We get bitten in the case of mistaken identity sometimes, but a bowl just isn’t as inviting to the newly weaned kitten. The warmth of your hand keeps the food warm and enticing and with your fingers you can guide the food into the mouth. By the time the kit is eating from a bowl, you will have muscle control in your fingers that you never knew possible. The graduation from hand to bowl is slow, first lowering your food filled hand into the bowl while the cub is eating and then pushing some of the mix to the edge of the bowl and allowing the kitten to get the feel of the hard dish. This bond of trust that you are establishing by allowing the cub to eat from your hand will be helpful later on when you need to give medicated morsels, or when you need to reach in the cats mouth. Since everything they see will end up in their mouths, and some things will inevitably get stuck, you will need this early practice.
The earlier you can wean the exotic cat, the fewer health problems you will encounter. In some cases we can get three week old kittens onto a meat based diet and although this sounds harsh, it is better than the alternative, in most cases. The exotic cub is surprisingly small when it is born, often no larger than a domestic kitten, but in the next few weeks it will grow at a tremendous rate. Unless you are able to feed the little one every two hours for the first eight weeks, you will find that he gets incredibly hungry and will attack the bottle with such vigor that he rips the nipple off spilling his whole meal, or worse yet chokes trying to eat the nipple. Most of our fingertip bites have come from trying to retrieve the nipple before it goes down their throat. The greatest threat to the kitten, however, is aspirating on the milk he is wolfing down. He will be so frantic in his sucking that he will suck milk into his lungs and won’t stop to cough.
If you hear him rattling or wheezing, stand up immediately. Place the kit in the palm of your hand, facing away from you and put your other hand down over his back, bracing his neck and head. Violently swing him down and back between your legs. If milk comes out his nose, quickly wipe it off and repeat the process several times, or until he sounds clear. Even if you get it all out, you may as well count on getting him to the Veterinarian, because any trace of milk in the lungs, will immediately begin growing bacteria and in a couple of days your little loved one could be dead from pneumonia. Milk is the worst thing that they could get into their lungs and there is no good way to get it out. If your kitten contracts pneumonia he will require an oxygen tent, antibiotic therapy and will probably have to be tube fed, because an ailing cat will usually refuse food. Half way into the antibiotic treatment the exotic cat will contract thrush, and require even more medication four times a day. To compound matters, many exotics are intolerant to otherwise acceptable medications which gets into a long process of trial and error, hair loss, appetite loss and a whole host of adverse reactions requiring more and more therapy.
It is we humans who have this hang up on feeding babies milk from bottles and with the exotic cat it is not always the best thing for them. It is a great way to bond, but not at the expense of your cub’s life. We have found that the solid food must be very high in calcium and vitamins to make up for the switch, but once the kitten has made the transition, he begins gaining much more rapidly and seems less vulnerable to disease and infection. By allowing the cub to eat from your hand you can continue to bond at a much lessor risk.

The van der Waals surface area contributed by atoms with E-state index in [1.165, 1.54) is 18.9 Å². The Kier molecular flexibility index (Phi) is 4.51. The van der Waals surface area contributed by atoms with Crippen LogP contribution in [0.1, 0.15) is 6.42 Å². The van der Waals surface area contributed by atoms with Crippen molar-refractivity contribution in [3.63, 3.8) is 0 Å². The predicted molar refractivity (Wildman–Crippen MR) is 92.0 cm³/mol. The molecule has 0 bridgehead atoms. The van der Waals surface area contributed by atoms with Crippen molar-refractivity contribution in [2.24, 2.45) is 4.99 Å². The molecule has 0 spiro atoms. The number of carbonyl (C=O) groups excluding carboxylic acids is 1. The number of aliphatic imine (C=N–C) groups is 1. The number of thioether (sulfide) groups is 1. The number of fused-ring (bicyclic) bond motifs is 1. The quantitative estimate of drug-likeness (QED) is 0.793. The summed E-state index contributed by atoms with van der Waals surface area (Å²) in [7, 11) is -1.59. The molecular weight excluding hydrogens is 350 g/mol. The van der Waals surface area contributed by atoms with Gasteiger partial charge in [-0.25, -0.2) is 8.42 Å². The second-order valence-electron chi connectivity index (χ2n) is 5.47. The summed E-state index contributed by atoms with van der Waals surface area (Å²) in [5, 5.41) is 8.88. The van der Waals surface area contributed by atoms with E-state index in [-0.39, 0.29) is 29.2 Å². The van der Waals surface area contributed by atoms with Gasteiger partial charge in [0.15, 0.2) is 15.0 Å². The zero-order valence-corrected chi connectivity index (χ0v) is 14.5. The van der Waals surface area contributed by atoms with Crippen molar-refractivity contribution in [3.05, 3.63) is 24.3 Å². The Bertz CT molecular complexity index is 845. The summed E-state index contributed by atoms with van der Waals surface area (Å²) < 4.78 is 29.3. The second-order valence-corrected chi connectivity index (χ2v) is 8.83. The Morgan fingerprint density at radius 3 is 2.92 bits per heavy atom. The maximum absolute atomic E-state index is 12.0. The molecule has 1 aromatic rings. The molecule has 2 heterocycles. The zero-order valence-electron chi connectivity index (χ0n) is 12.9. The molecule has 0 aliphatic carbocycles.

Lion cub formula: This formula came to us, second hand, by the breeder of the MGM Lion and we have found it very successful in the raising of Lions, although we have not used it on other large carnivores. In a couple of blenders mix 3 cans of Evaporated cows milk, 3 cans of light evaporated cows milk, 1 large can of Esbilac puppy milk replacer, 6 egg YOLKS, 2 jars of strained baby chicken, 2 jars of strained baby turkey (use a brand that does not contain onion powder, as onion causes anemia in kittens), 2 jars of strained baby beef (again not Gerbers because of the onion powder), 1/2 a tube of N utrical, four teaspoons of calcium carbonate, one table spoon of corn oil, two teaspoons of powdered cat vitamins, 1/2 tablespoon of Acidophillus. This makes about a gallon and should be discarded after 48 hours if not used. He recommends keeping them on the bottle along with their solid foods for four months.
LION CUB FORMULA
1 Can Goat’s Milk or preferably 8 oz. of fresh Goat’s milk.
1 cup of powdered milk
1 cup cooked ground turkey pureed
1 teaspoon Chapparal Vitamins
1 teaspoon DiCaPhos a dicalcium phosphate supplement
1/4 teaspoon Fel-O-Max or some such pro-biotic
8 ounces Plain Yogurt
1 tablespoon N utrical (if kitten is stressed)
1 tablespoon A, D and E oil from Health Food Store
Boil ground turkey in 1 cup of distilled water until clear and puree in blender. Add the rest of the ingredients and enough distilled water to make a total of two quarts. Blend well. Discard after 32 hours in refrigerator. Serve in a bent baby bottle with stage two nipple for infants.
8 Ounces of plain yogurt
1 cup of powdered Esbilac and enough water to make 40 ounces
Calcium supplement such as Calci-Pet or Pet-Cal
Multi-vitamin with iron such as Poly-Vi-Sol
Mix well in blender. This can be used for Lions, Tigers, Cougars, Bobcats, Wolf Hybrids and Binturongs.
A lot of thought should go into the selection of foods that you introduce your exotic feline to in these first few months. Get familiar with what meats are a part of his wild counterpart’s diet and match these as closely as possible. For instance, a Bobcat is never going to catch and eat a cow and a Tiger cannot live very well on little birds. Canned foods are usually cooked and are not appealing to exotics. We offer them on occasion because all cats need some roughage or vegetable matter, and canned cat foods are mostly cereal. We offer fresh vegetables, such as lettuce and celery if the cats cannot get to plenty of grass. Cats need green plant matter and your hanging or potted plants will be supper if left unattended. For this reason, be extra careful in your selection of plants so that you do not poison the cat.
Note: I am not a veterinarian. If your exotic cat has ingested a toxic plant please consult a licensed veterinarian.
If you find this site helpful then please help us keep it going: Donate to Save Tigers
Show Comments (0)